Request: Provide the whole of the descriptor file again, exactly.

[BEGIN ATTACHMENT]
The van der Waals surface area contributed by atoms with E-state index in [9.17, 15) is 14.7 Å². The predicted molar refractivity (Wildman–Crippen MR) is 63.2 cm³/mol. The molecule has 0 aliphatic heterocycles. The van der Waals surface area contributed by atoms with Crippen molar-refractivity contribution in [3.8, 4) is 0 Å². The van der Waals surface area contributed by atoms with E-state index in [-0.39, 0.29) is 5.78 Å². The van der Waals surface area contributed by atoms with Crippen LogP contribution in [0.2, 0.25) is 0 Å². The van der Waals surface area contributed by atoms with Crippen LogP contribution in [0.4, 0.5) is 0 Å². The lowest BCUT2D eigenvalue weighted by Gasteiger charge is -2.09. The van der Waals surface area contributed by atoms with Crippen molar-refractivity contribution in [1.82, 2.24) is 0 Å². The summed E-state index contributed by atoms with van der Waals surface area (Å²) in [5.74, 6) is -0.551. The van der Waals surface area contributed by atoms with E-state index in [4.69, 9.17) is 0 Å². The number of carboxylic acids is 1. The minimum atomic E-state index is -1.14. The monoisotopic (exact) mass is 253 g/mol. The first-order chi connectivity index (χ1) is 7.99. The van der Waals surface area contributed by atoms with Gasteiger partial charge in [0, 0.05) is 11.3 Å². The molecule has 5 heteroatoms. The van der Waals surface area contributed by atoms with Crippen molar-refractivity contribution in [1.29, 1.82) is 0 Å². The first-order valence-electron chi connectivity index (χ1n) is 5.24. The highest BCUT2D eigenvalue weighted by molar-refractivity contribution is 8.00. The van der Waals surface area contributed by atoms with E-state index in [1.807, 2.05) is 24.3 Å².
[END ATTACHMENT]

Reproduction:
The van der Waals surface area contributed by atoms with E-state index in [9.17, 15) is 14.7 Å². The predicted molar refractivity (Wildman–Crippen MR) is 63.2 cm³/mol. The molecule has 0 aliphatic heterocycles. The van der Waals surface area contributed by atoms with Crippen molar-refractivity contribution in [3.8, 4) is 0 Å². The van der Waals surface area contributed by atoms with E-state index in [-0.39, 0.29) is 5.78 Å². The van der Waals surface area contributed by atoms with Crippen LogP contribution in [0.2, 0.25) is 0 Å². The van der Waals surface area contributed by atoms with Crippen LogP contribution in [0.4, 0.5) is 0 Å². The lowest BCUT2D eigenvalue weighted by Gasteiger charge is -2.09. The van der Waals surface area contributed by atoms with Crippen molar-refractivity contribution in [1.82, 2.24) is 0 Å². The summed E-state index contributed by atoms with van der Waals surface area (Å²) in [5.74, 6) is -0.551. The van der Waals surface area contributed by atoms with E-state index in [4.69, 9.17) is 0 Å². The number of carboxylic acids is 1. The minimum atomic E-state index is -1.14. The monoisotopic (exact) mass is 253 g/mol. The first-order chi connectivity index (χ1) is 7.99. The van der Waals surface area contributed by atoms with Gasteiger partial charge in [0, 0.05) is 11.3 Å². The molecule has 5 heteroatoms. The van der Waals surface area contributed by atoms with Crippen molar-refractivity contribution in [1.29, 1.82) is 0 Å². The first-order valence-electron chi connectivity index (χ1n) is 5.24. The highest BCUT2D eigenvalue weighted by molar-refractivity contribution is 8.00. The van der Waals surface area contributed by atoms with E-state index in [1.807, 2.05) is 24.3 Å².